How do you feel about trying new things? Does it excite you? Terrify you? Something in between? For me, it can be some or all of those things because…let’s be honest…failing (or even the prospect of failing) can be horrifying. I’ve talked before about how little changes can make a big difference. A primary goal of mine is to teach you ways in which you can grow as a leader through parts of your life you wouldn’t normally pay attention to. To help you learn how to think through possible outcomes and test your hypotheses as opposed to avoiding things all together because there’s a chance you might mess up. Taking steps to expand your tolerance for change can start with something as small as a substitution in your process. Below is an example.
One substitution I experimented with recently was to create a crust that used coconut oil instead of butter for a peach galette I wanted to make. I also, on a whim, decided to use a gluten-free flour blend instead of all-purpose flour and let’s just say the results were…interesting. I don’t mean interesting ‘bad,’ because the results were certainly edible and the coconut flavor from the oil was definitely pleasant, but there were a few observations I made based on the fine product that I didn’t even consider to be possible outcomes (and that, my friends, is how you grow as a leader…you learn from the outcomes, make notes, and pivot one way or the other).
Let’s chat about the results now and what I mean when I say interesting. With a traditional dough, you typically have a flakier crust. As this crust baked, the oil melted and some of it seeped onto the baking tray. Fear not…this really didn’t impact the finished product and actually created a crisp to the crust as it browned in the oven (which I loved!). The crispy was good, but quick! think about what happens when you add moisture to rice… Ding ding ding! It absorbs the moisture and becomes sort of gummy…you know…that rice-y/tapioca-y type of texture. So picture this…the oil is melting and some is seeping out…but the rest is sort of absorbing into the rice part of the flour mixture and creating this gummy texture on the inside part of the galette where the fruit touched the crust. Again…flavor = good (no complaints there!), but the texture was definitely something interesting (and not really my taste). Does this mean I failed? No. Does it mean I learned something? Absolutely.
Now I’ve got a new hypothesis…if I want to use gluten-free flour in the future, I should make sure it’s a flour that does not ‘gum-up’ when it’s presented with excess liquid – so maybe an oat flour or almond flour. More to come, but here’s the recipe if you want to take a chance and experiment on your own. Don't forget to take notes!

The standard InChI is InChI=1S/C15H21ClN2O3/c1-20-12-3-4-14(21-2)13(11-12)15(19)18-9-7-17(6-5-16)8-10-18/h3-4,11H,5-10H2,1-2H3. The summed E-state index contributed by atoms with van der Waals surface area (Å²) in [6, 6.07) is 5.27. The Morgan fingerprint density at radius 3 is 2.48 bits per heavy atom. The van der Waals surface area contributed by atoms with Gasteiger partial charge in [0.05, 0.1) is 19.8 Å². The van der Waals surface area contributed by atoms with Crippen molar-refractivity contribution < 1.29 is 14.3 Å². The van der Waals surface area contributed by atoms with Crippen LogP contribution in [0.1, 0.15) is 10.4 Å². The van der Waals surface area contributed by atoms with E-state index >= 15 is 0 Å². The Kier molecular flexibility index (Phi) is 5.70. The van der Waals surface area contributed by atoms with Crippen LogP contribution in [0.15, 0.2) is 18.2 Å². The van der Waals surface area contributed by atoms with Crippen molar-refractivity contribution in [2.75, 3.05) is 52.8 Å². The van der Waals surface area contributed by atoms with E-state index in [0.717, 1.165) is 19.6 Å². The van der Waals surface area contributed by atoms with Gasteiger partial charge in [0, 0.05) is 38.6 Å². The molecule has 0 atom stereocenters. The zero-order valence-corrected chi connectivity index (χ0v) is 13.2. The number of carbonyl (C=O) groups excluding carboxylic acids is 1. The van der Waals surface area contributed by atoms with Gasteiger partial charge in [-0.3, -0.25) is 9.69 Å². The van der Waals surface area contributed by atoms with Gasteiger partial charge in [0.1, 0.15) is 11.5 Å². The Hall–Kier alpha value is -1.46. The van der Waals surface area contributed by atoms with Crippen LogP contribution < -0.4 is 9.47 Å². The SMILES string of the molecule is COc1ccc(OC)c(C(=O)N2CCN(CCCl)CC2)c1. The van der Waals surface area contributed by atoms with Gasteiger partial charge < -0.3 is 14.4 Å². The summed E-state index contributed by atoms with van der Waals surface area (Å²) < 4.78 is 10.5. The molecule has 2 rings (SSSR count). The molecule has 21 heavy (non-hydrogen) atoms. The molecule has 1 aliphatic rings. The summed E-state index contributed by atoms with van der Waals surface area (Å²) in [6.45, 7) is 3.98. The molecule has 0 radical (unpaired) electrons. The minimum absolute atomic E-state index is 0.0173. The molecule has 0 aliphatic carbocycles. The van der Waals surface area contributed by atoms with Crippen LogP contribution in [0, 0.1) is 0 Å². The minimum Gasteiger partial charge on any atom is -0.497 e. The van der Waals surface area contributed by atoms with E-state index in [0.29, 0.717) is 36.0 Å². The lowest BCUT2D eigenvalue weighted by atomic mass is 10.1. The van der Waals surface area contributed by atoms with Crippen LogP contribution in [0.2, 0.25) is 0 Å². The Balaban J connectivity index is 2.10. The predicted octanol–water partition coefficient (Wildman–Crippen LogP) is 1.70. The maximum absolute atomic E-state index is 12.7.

Adapted from No Thyme To Waste's Plum Galette
2 cup all-purpose flour (Sub in gluten-free flour for the experiment)
1 cup cold butter, diced into small pieces (Sub in coconut oil for the experiment)
1/2 teaspoon salt
1 tablespoon sugar
2/3 cup super cold water (I measure the water approximately, then drop in an ice cube or two, let it chill down nice and cold, then remove excess ice pieces and measure liquid again)
3 large peaches, cut into thin slices
Preheat oven to 425F
Stir dry ingredients together in a bowl
Cut in butter with forks, knives, or a pastry dough blender (or in this case, coconut oil – I chilled the coconut oil in the fridge for 10-15 mins while I prepped the rest of the ingredients) until combined with the flour and the mixture resembles coarse sand with some pea size chunks of butter remaining
Pour in ice cold water and stir until most of the dough is stuck together
Remove the dough and any loose pieces from the bowl and place onto a floured surface. Continue to work the dough until you have a ball (be careful not to overwork the dough…the chunks are important for the baking process and you do not want the dough to be completely smooth) and then press the dough into a disk (mine was approximately ½” thick and 8” in diameter)
Wrap the dough in plastic wrap and refrigerate for at least 30 minutes
Once the dough has finished cooling, place it on a liberally floured surface and roll it out to your desired thickness (mine was about 1/8” thick)
Sprinkle a large handful of sugar onto the center of the dough leaving a 1 ½” border
Place the peach slices on top of the sugared crust in a fanned-out manner. Sprinkle another large handful of sugar on top of the peaches and fold up the edges of the crust to lay on top of the outer edge of the peaches.
wash the edge of the tart (this means you whisk an egg and brush it onto the part of the crust that is on top and exposed to the heat)
Bake until the edges of the crust are golden brown (a minimum of 40 minutes)